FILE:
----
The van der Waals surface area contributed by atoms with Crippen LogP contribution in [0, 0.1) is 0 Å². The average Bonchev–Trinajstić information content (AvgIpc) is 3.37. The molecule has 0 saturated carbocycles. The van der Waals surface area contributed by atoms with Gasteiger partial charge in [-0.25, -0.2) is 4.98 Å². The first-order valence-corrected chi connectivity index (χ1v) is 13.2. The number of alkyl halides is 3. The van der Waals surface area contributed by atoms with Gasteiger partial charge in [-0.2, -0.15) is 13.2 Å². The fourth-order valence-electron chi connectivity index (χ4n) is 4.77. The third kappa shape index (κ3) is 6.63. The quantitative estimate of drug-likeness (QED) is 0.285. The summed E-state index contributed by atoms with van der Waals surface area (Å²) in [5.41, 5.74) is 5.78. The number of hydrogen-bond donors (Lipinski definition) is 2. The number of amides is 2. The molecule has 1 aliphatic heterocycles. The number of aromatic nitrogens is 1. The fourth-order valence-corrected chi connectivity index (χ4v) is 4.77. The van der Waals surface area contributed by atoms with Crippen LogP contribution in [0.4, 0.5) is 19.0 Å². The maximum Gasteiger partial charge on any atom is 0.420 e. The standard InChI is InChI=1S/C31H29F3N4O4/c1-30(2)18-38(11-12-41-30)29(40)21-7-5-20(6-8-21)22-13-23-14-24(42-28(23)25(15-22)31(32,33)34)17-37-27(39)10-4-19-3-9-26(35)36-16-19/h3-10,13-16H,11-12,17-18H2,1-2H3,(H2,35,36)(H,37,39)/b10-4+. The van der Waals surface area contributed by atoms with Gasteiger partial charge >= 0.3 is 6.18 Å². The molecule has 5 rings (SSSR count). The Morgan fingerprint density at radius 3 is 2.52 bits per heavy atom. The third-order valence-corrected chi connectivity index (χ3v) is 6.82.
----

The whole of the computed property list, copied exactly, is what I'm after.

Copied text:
The van der Waals surface area contributed by atoms with Crippen LogP contribution in [0, 0.1) is 0 Å². The average Bonchev–Trinajstić information content (AvgIpc) is 3.37. The molecule has 0 saturated carbocycles. The van der Waals surface area contributed by atoms with Gasteiger partial charge in [-0.25, -0.2) is 4.98 Å². The first-order valence-corrected chi connectivity index (χ1v) is 13.2. The number of alkyl halides is 3. The van der Waals surface area contributed by atoms with Gasteiger partial charge in [-0.2, -0.15) is 13.2 Å². The fourth-order valence-electron chi connectivity index (χ4n) is 4.77. The third kappa shape index (κ3) is 6.63. The quantitative estimate of drug-likeness (QED) is 0.285. The summed E-state index contributed by atoms with van der Waals surface area (Å²) in [5.41, 5.74) is 5.78. The number of hydrogen-bond donors (Lipinski definition) is 2. The number of amides is 2. The molecule has 1 aliphatic heterocycles. The number of aromatic nitrogens is 1. The fourth-order valence-corrected chi connectivity index (χ4v) is 4.77. The van der Waals surface area contributed by atoms with Crippen LogP contribution in [0.4, 0.5) is 19.0 Å². The maximum Gasteiger partial charge on any atom is 0.420 e. The standard InChI is InChI=1S/C31H29F3N4O4/c1-30(2)18-38(11-12-41-30)29(40)21-7-5-20(6-8-21)22-13-23-14-24(42-28(23)25(15-22)31(32,33)34)17-37-27(39)10-4-19-3-9-26(35)36-16-19/h3-10,13-16H,11-12,17-18H2,1-2H3,(H2,35,36)(H,37,39)/b10-4+. The van der Waals surface area contributed by atoms with Gasteiger partial charge >= 0.3 is 6.18 Å². The molecule has 5 rings (SSSR count). The Morgan fingerprint density at radius 3 is 2.52 bits per heavy atom. The third-order valence-corrected chi connectivity index (χ3v) is 6.82.